January 3rd, 2008 § § permalink
No new features: just rebuilt and repackaged to run on AIR beta 3. Note that the newest AIR beta properly displays animated GIFs, which makes this silly app look much better :)
I did have to make a change from the original version, to conform to the new AIR HTML security model. My original code used
setInterval, with a string to execute as the first parameter. This is a no-no in the new security model (since the executable string is the equivalent of an
eval). I could have put the whole thing into an
iframe in a non-application sandbox, but instead I used the AIR-native
Timer class, which did the trick.
Download the updated Monster Attack! (requires Adobe AIR beta 3)
September 27th, 2007 § § permalink
September 26th, 2007 § § permalink
Well that was easy!
alwaysInFront in the AIR API), and voilà: monster attacking your desktop!
It’s not quite finished though. The biggest problem is that the current beta of the AIR runtime does not display animated GIFs correctly (it just displays the first frame), so the fires do not look right (this is a known bug and should be fixed by the 1.0 release of AIR). I may change the code to do the animations myself. Besides that, I have not created any application icons yet, and has only been tested on Windows, on a single machine :P No idea how well it runs on the Mac. UPDATE: After fixing the mime type for AIR files, it now downloads on Safari on my Mac and runs correctly. On top of that, the animated GIFs run properly on Mac OS X!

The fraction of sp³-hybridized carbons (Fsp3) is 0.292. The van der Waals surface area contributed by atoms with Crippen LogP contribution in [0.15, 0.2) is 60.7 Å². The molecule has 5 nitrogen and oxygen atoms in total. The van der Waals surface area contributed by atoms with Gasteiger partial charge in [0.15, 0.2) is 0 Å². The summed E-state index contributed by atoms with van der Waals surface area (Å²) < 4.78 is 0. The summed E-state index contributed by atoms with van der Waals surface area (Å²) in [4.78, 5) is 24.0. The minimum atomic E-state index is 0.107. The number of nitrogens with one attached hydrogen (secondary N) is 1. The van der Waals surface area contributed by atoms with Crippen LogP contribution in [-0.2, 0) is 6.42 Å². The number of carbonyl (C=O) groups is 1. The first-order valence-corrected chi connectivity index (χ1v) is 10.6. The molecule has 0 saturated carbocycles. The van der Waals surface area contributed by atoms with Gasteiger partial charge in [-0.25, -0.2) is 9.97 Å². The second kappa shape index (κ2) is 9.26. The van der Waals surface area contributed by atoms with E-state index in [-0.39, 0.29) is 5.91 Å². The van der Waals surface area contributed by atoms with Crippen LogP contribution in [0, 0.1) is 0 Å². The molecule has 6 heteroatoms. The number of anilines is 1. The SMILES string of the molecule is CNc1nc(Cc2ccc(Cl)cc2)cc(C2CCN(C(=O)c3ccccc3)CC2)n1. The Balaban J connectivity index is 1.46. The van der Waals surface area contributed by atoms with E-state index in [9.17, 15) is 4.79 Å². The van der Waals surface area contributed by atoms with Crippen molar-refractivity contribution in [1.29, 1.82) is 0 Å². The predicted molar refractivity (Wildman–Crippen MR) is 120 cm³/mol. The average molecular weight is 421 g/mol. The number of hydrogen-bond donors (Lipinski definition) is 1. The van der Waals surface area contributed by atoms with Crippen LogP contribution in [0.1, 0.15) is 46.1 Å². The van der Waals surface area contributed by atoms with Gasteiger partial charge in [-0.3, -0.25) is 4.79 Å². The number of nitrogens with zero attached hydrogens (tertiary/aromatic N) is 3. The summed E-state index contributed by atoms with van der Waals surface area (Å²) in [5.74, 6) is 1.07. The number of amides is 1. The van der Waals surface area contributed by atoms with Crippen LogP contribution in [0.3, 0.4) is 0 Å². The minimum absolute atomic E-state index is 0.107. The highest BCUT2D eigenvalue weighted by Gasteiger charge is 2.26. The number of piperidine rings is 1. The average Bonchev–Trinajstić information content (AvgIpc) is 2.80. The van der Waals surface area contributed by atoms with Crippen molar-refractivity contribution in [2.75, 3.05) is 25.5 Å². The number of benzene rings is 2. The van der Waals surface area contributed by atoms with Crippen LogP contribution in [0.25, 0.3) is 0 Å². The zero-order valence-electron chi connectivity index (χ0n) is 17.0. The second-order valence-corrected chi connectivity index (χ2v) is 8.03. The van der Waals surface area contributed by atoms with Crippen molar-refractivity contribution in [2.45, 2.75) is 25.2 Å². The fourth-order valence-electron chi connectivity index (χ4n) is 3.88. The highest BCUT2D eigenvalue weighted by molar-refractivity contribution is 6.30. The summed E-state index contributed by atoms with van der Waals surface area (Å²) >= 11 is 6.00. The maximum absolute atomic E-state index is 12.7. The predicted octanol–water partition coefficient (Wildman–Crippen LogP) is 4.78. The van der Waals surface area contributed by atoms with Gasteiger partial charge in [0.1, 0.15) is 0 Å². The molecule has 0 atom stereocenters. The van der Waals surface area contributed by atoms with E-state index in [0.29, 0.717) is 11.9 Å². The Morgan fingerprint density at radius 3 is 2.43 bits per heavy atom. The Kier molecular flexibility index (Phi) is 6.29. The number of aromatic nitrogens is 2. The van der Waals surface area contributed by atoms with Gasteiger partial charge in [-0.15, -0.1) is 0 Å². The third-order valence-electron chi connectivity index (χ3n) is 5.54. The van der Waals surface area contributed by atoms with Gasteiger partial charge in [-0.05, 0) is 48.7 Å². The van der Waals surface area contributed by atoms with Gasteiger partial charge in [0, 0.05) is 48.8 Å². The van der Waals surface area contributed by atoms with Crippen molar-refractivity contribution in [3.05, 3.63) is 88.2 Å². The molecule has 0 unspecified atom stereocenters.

If you run this, be warned that it eats a lot of CPU time, which is not a surprise; after all, it’s a full-screen transparent window!
If you have the AIR runtime installed (available here), then give this a try.
Download monster attack!
September 26th, 2007 § § permalink
I’m here at the Toronto stop of the Adobe AIR Tour. So far it’s been pretty keen with cool demos, including stuff like applying Flash filters (e.g. blur, bevel, etc) to HTML elements. Nice.
Right now Akamai just announced the release of an AS3 Media Player Framework…
Oh yeah, I’m not liveblogging :P
August 15th, 2007 § § permalink
I’m experiencing a strange problem: when running an Adobe AIR app, the Flash debug player
trace() log stops updating!
The details: I’ve followed the steps in this article so that I can read the output of
trace() while running Flash movies in the browser. I use cygwin and the
tail command to view the log updating in real time (I’m running Windows XP SP2 Home).
Now, I’ve noticed that whenever a new instance of the Flash player loads, it clears the flashlog.txt file. The tail command reports this as “
tail: flashlog.txt: file truncated“. This happens when, say, I reload a Flash movie in IE and then in Firefox. But in both cases, logging of
trace() continues after the file is cleared.
However, whenever I launch an AIR app (for example, the excellent tweetr or kuler apps), not only does the log file truncate (as I would expect), but the flashlog.txt file stops updating, no matter what
trace() commands execute in my browser movies. The file stays at zero length for as long as the AIR app is running. When I quit the AIR app,
trace() commands resume logging to flashlog.txt.
It’s quite odd. Note that I am not the author of these (or any) AIR apps, so I do not know if those apps are using
trace() at all. Perhaps it’s just a case of AIR locking flashlog.txt and not letting go until the app(s) are closed?
The upshot is that I have to close any AIR apps before following any
trace() logs. A small inconvenience, but it took me a while to figure out :P